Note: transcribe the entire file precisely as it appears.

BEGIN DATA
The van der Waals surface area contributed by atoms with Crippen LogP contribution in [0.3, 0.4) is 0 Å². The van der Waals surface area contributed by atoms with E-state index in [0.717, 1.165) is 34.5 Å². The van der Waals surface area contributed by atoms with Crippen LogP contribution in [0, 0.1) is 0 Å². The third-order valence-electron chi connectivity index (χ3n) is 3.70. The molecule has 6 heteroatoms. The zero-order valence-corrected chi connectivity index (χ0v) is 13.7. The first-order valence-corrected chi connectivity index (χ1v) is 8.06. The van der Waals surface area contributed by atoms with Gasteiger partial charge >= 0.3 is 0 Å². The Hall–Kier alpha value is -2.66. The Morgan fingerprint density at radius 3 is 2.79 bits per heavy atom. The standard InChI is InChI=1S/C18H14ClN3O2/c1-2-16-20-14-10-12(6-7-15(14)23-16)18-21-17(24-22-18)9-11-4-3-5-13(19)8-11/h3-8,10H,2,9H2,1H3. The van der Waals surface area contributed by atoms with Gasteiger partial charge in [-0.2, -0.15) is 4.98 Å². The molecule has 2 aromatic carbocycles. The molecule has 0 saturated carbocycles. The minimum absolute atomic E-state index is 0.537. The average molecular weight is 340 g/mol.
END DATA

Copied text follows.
The van der Waals surface area contributed by atoms with Crippen LogP contribution in [0.3, 0.4) is 0 Å². The van der Waals surface area contributed by atoms with E-state index in [0.717, 1.165) is 34.5 Å². The van der Waals surface area contributed by atoms with Crippen LogP contribution in [0, 0.1) is 0 Å². The third-order valence-electron chi connectivity index (χ3n) is 3.70. The molecule has 6 heteroatoms. The zero-order valence-corrected chi connectivity index (χ0v) is 13.7. The first-order valence-corrected chi connectivity index (χ1v) is 8.06. The van der Waals surface area contributed by atoms with Gasteiger partial charge >= 0.3 is 0 Å². The Hall–Kier alpha value is -2.66. The Morgan fingerprint density at radius 3 is 2.79 bits per heavy atom. The standard InChI is InChI=1S/C18H14ClN3O2/c1-2-16-20-14-10-12(6-7-15(14)23-16)18-21-17(24-22-18)9-11-4-3-5-13(19)8-11/h3-8,10H,2,9H2,1H3. The van der Waals surface area contributed by atoms with Gasteiger partial charge in [-0.2, -0.15) is 4.98 Å². The molecule has 2 aromatic carbocycles. The molecule has 0 saturated carbocycles. The minimum absolute atomic E-state index is 0.537. The average molecular weight is 340 g/mol.